Fred. Olsen has teamed up with Madeira Sidecar Tours to offer passengers an exciting way to view the island from a different perspective. Thrill-seekers can also embark on a self-drive trip following a guide in electrically powered bubble cars. As we’d been on the motorbikes – which other passengers wished they’d signed up for after hearing us talk about it incessantly on return – we opted to head back out to sea on a dolphin and whale watching excursion.
It wasn’t long before an eagle-eyed crew member on the small boat saw a steely ripple on the water. Seconds later we gasped collectively as two dolphins cut a perfect arc through the air. Before long there were several more, including a mother and baby, and they began swimming and diving playfully alongside the boat. Later we had an awe-inspiring close-up view of pilot whales.
Of course, some passengers went off in search of more leisurely pastimes and took tea at the ‘grand dame’ Belmond Reid’s Palace hotel or visited one of Madeira wineries for a taste of the island’s famous fortified tipple. Incidentally, the Madeira cake sold in the UK is known as English cake in Madeira and the real Madeira cake made with molasses fruit and nuts.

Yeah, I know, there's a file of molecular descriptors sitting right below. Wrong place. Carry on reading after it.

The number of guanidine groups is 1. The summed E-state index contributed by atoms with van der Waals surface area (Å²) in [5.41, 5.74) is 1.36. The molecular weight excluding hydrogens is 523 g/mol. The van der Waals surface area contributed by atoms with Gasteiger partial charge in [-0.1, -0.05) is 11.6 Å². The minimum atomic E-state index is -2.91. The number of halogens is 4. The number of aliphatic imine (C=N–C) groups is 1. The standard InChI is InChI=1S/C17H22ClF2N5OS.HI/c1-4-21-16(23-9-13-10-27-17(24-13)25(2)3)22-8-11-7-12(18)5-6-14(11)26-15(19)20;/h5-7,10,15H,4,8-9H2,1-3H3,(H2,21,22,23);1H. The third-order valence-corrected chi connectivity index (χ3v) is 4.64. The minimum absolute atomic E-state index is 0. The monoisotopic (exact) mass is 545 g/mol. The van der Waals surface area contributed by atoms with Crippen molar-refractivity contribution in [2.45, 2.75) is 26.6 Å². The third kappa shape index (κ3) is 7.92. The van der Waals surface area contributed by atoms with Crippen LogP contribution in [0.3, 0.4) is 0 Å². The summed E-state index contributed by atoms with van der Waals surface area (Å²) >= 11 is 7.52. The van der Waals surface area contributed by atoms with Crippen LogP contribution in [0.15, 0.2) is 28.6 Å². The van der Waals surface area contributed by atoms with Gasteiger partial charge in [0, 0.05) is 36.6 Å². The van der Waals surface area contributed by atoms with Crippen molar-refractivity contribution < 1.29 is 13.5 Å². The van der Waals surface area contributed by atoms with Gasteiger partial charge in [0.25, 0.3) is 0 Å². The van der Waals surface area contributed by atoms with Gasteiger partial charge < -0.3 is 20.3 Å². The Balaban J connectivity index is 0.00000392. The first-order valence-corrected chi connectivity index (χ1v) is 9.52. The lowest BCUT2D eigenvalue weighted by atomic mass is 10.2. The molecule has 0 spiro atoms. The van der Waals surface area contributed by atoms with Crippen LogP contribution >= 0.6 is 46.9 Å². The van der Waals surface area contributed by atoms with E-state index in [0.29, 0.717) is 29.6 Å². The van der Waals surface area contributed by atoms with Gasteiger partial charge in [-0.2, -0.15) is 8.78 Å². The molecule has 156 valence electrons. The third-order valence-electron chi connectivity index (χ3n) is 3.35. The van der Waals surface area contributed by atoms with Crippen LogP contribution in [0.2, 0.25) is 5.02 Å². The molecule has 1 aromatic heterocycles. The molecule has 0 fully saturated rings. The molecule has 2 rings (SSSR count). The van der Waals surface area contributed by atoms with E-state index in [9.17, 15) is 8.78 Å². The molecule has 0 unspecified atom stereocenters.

We saved out appetite for tea back on board the Balmoral. A couple of afternoons per cruise a traditional tea is served by white-gloved waiters in the ship’s panoramic Observatory Lounge and it’s well worth paying £8.95 for the treat. Tea is also served daily for free in the Palms Café.
Elsewhere, there are plenty of other places to eat and drink on Fred. Olsen’s flagship. Although Balmoral is the largest ship in the four-strong fleet it’s still a small and intimate vessel by modern cruise ship standards and not too overwhelming.
There are three main dining rooms; the larger Ballindalloch and smaller Avon and Spey sister restaurants. We were allocated a lovely dinner table overlooking the sea in the Spey and could choose where we wanted to have breakfast and lunch. Options included any of the dining rooms plus the casual Palm Café buffet with al fresco seating. On two nights we ate at the ship’s speciality restaurants; the sophisticated Grill serving beautifully presented dishes and the Poolside which took freshly cooked barbecue food to a whole new level. Again, both were well worth the small additional cover charge.